AT LAST YOU sit with sticks in hand, gleefully swinging away at a veritable sea of pads before you - what are your feet doing? Holding up your legs? What a waste. Especially if you're used to including them in the beat-making. Your basic bass/snare/hi-hat rhythm is just a touch beyond what can conveniently be played with two hands. Laying this rhythm down into a sequence in two takes (eg. kick and snare in one take, hi-hat on the next) means having to do one of the following: 1) stick to a rigidly structured rhythm so that the different parts will mesh, 2) play what you feel on the first take, then carefully memorise and analyse the results in order to come up with a second take that fits well with it, or 3) just improvise on both takes, and settle for rhythms in which the individual parts may not work together in quite the way you had hoped (although the unpredictability can produce some interesting accidents, and a dose of chaos works wonders for breaking out of rhythmic ruts). It also means taking at least twice as long to record the same sequence.
But - especially if you have already mastered the hand/foot co-ordination - how much nicer it is to be able to play the entire rhythm at once, in the organic way, with freedom to improvise, and without having to really think about it all that much. (Here's that American jazz-rock mentality cropping up pretty strongly now.)
Bass-drum pads - the obvious extension to the basic pad idea - have been around nearly as long as drum pads themselves, and are generally just much larger versions of the same thing. This is because most drummers (apparently) feel naked and exposed without something large and bulky to obscure their legs from view. (All right, that was unfair. The bottom-heavy look of the traditional drum kit is quite visually appropriate to the sound it makes.) Only in the last couple of years or so has it dawned upon some manufacturers that a more compact item might be saleable as well.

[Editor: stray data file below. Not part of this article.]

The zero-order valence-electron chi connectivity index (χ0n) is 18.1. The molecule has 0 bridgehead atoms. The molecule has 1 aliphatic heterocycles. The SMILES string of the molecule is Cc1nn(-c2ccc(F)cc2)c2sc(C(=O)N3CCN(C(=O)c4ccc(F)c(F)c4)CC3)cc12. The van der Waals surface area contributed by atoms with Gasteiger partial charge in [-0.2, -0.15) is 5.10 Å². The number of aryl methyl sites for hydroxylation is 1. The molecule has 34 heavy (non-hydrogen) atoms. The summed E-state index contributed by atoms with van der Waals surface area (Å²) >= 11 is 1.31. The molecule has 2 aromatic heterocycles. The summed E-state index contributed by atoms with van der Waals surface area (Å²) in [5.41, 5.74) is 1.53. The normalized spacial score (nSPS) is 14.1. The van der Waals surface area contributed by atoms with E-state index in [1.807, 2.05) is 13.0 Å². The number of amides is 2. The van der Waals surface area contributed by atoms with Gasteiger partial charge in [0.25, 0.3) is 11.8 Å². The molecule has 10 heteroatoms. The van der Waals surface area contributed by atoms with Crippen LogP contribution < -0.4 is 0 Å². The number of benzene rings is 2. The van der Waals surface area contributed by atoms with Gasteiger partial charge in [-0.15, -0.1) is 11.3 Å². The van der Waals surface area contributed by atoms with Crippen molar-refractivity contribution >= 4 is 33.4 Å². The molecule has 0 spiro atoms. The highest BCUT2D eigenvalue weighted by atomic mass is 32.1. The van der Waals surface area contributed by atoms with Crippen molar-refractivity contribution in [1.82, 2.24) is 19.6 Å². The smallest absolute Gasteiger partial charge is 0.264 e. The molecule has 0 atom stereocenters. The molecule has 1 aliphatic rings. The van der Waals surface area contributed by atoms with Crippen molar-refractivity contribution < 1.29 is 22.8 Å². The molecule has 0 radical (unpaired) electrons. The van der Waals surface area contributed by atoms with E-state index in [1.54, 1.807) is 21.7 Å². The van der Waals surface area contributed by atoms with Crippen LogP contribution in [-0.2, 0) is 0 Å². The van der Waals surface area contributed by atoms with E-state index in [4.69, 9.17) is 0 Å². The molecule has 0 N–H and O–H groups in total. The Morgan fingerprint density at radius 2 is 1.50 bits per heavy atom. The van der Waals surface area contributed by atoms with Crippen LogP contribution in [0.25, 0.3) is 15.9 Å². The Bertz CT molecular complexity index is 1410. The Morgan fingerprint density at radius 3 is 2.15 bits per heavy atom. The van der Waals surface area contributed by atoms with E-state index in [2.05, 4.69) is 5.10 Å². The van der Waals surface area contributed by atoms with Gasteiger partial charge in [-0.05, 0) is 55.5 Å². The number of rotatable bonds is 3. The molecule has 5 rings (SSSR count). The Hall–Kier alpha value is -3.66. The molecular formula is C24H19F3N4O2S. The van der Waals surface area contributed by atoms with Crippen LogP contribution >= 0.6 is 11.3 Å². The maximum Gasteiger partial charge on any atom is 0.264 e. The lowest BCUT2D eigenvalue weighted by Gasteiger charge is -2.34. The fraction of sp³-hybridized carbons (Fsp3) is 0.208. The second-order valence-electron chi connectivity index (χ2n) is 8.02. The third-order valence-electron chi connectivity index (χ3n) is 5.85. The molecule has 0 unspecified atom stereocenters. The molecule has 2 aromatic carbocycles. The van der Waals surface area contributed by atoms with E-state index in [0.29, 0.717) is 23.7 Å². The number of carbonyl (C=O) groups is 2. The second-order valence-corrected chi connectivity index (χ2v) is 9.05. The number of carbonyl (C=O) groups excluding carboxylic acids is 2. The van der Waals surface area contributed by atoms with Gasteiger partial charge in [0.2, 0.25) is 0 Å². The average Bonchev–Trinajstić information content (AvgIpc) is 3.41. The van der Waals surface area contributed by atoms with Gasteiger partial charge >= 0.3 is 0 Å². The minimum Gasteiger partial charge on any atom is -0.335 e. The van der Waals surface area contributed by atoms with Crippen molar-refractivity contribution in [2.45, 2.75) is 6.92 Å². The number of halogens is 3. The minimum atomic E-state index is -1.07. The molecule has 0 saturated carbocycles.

The most extreme example of this is a unit from a company called Drum Workshop, which reverses the customary method of attaching a kick pedal to something else, and instead has a transducer mounted to the base of the kick pedal itself. The beater is readjusted to swing down towards the transducer, adding a bizarre visual touch. A low-profile metal and rubber plate provides solid support for the pedal and keeps it from sliding around, and that's it. You can't get much more minimal, though it's said that Terry Bozzio used to perform with a plain old footswitch as his bass-drum pedal - so much for live dynamics.